Assuming that the sun is strong enough for the panels to work at their peak power, this would result in 360 panels, or 720 m². The weight of just the panels is 7.5 tons.

This is just a rough estimation, which doesn't consider many things (efficiency of the charger, weight of the mechanical stuff, etc.), but I believe

Would carrying a folding device that stacks solar panels in a 3 meter by 2 meter 2 wheel trailer be efficient

can be answered quite clearly with No.

• Especially, no because your best-case weight calculation means that a light little Tesla that actually can go quite a streak with 80% of it's batteries means it'll not get very far with the same amount of energy when it has to pull a trailer that weighs a multiple of its own weight. – Marcus Müller Feb 11 at 13:54
• Just to add insult to injury here, it seems like this time is completely unfeasible. Unless there have been some big changes in the last year or so, it seems like the maximum power delivered to a Tesla is 138.7 kW. Plus, the current and voltage required to deliver that power are quite large. You would need a lot of weight for your inverters too I assume. – JMac Feb 11 at 14:39
• And by the time you set up all those panels, the sun will have gone down. – CrossRoads Feb 11 at 14:39
• Plus the cost of all those 400w panels, it would be easier/cheaper to tow a dozen charged Tesla's and just swap them out. – Ron Beyer Feb 11 at 15:09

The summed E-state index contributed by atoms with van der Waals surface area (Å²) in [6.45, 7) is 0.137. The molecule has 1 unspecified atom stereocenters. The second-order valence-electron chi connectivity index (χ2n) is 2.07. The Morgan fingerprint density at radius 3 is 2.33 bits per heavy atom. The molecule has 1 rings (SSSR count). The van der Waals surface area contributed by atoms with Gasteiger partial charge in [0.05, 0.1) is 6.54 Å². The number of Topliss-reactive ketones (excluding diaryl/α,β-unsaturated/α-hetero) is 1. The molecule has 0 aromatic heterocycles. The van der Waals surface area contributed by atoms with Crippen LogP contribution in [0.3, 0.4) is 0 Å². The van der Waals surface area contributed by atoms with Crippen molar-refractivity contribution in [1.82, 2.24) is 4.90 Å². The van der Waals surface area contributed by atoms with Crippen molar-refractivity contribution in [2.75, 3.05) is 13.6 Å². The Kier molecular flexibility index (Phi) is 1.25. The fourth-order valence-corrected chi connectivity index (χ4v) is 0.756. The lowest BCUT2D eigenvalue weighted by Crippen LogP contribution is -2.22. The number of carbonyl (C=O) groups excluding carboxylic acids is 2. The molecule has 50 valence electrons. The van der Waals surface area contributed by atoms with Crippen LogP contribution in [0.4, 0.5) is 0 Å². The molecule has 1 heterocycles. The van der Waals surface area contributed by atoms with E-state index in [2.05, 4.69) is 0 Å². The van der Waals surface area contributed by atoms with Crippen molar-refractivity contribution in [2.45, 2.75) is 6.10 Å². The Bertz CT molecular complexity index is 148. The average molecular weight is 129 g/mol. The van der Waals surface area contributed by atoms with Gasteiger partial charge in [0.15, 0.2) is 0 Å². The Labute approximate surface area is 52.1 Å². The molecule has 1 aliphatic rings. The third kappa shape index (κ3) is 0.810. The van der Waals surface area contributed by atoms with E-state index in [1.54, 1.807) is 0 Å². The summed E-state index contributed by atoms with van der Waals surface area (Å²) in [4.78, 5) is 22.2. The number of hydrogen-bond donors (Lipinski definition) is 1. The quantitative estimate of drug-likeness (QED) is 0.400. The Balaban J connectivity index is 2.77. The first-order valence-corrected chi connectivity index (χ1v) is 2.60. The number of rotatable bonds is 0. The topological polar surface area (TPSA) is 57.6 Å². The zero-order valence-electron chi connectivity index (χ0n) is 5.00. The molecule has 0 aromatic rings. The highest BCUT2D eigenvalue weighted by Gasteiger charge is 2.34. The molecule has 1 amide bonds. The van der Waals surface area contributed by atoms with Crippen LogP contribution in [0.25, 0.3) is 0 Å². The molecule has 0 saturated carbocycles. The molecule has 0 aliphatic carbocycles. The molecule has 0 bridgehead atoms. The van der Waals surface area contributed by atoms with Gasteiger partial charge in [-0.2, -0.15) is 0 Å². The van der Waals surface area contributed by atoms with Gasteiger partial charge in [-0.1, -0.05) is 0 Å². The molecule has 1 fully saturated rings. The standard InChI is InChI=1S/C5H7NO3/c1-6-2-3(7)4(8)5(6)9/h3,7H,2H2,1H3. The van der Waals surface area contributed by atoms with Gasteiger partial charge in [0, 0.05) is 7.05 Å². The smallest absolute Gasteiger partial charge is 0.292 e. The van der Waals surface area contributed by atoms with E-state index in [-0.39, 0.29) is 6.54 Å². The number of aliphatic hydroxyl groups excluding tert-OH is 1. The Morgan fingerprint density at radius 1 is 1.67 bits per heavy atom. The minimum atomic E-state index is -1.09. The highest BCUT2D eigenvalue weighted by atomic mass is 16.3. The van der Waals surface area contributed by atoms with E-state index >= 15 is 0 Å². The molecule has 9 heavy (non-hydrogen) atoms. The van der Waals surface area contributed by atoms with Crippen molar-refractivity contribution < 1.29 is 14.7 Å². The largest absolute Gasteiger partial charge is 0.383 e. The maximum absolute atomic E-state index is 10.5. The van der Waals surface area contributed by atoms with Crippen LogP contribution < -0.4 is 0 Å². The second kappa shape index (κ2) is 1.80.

• And a support frame for 420 panels will need some mounting for wind load etc – Solar Mike Feb 11 at 15:36

Would carrying a [folding] device that stacks solar panels in a 3 meter by 2 meter 2 wheel trailer be [worthwhile] efficient?

It's a great question, but I think that stopping driving and then fast charging is the wrong methodology and makes the solution impractical as shown in the other answer.

However, carrying solar panels that can provide power WHILE driving is IMO a worthwhile option for some scenarios.

I'll cheat and use the solar panel from the other answer, and the trailer with 6m^2 exposed surface from the Ops question.

1. In terms of driving range a tesla achieves about 3 miles per kWh for a total range of about 200 miles.
2. With just 6m^2 of trailer you could get 3 * 400W solar panels on the surface that could provide energy while driving. This would deliver 1.2kW of energy on a continuous basis to charge the battery or propel the vehicle, with a weight of about 140lbs (a small passenger equivalent).